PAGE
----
We have had the certification program for patent searchers in place for about five years and three rounds of exams have been completed so far. So, what is it like to prepare for and sit these new exams to (hopefully) become a worldwide Qualified Patent Information Professional (QPIP)? What motivates would be QPIPs to make the effort in the first place? To find out more, I got the chance to have a chat with James Rudman, to learn of his journey to become QPIP certified in 2022.
James explained he joined the patent searching profession quite recently in 2017. After obtaining a chemistry degree from Oxford University he then did a PhD at University College London. As is probably the case for many patent information professionals the choice of becoming one was rather unplanned.
“I didn’t join intentionally! I knew I didn’t want to stay in academia after my PhD and stumbled upon a “Trainee Information Scientist” role while browsing through various job websites. The job description sounded interesting, so I decided to apply.”
The decision to aim for QPIP certification was made early on. There was nothing to lose and potentially lots to gain according to James.
“Sitting the exams presented me with an opportunity to consolidate what I had learnt from doing real life searches and also presented an opportunity to explore areas I had less familiarity with, notably landscaping.”
As the discussion progressed the issue of long-term career planning came up as well, given the QPIP being more an more present and acknowledged within the profession.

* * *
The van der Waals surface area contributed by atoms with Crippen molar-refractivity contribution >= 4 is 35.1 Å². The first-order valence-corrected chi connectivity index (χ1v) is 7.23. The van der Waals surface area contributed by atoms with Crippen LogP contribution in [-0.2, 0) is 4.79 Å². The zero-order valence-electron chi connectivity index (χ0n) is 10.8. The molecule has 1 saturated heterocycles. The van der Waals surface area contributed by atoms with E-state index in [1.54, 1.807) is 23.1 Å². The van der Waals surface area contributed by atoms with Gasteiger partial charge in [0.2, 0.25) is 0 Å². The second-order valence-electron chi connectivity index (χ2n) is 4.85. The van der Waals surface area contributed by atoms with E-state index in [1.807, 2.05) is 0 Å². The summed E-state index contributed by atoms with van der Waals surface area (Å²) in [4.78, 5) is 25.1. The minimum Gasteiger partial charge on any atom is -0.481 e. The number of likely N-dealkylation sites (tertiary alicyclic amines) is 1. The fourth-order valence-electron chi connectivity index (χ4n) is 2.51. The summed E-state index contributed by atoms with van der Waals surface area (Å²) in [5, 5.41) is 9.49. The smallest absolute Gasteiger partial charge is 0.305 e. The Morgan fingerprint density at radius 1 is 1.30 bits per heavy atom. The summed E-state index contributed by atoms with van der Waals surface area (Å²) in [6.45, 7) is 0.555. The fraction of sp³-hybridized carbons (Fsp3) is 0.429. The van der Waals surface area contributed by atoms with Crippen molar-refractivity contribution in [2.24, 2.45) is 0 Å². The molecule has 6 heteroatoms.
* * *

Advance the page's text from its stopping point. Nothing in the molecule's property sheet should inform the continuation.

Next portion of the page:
“The QPIP qualification might become a necessity as opposed to a nice-to-have in the future, so there was an element of future-proofing my career, too.”
Coming back to talking about sitting the exam, they do require you to have gained extensive experience as a patent information professional. From knowing the different types of searches, being able to analyse highly technical documents, and having a general understanding of the legal IP framework. James made quite a straight forward study approach.
“I planned to prepare for the exams by exposing myself to as many different types of searches and education opportunities within the legal department at my company as possible. I regularly conduct patentability and FTO searches in my role, and this contributed to most of my preparation for the invalidity/patentability, FTO and categorisation case studies. However, preparation for the landscape case study and theory exams required me to do some extra work such as learning sessions with colleagues and familiarising myself with search tools I rarely use.”
Despite all his preparation James still found sitting the exams to be an intense experience. He indicated that working through available the mock exams within the allowed time was also extremely beneficial with regards to setting a good pace to not run out of time in any of the papers. He was very pleased to pass all 6 exam parts at the first attempt to become a QPIP. But, beyond simply passing there were other benefits according to James.
“I think sitting the exams helped me improve as a patent information professional. It forced me to sit and consolidate a lot of fragmented knowledge and think more about what I’m doing for real life searches and why I’m doing it.”
Summing up our discussion James gave some advice to others who plan to sit the exams in the future. The general insights were to engage more in discussions rather than studying to much on your own.
“Spend time thinking about “why did I do that?”, especially after doing a challenging search, as there may be great opportunities to learn from other professionals in such cases. Having an inquisitive mindset and the courage to ask questions is the key to continued professional development in my opinion.”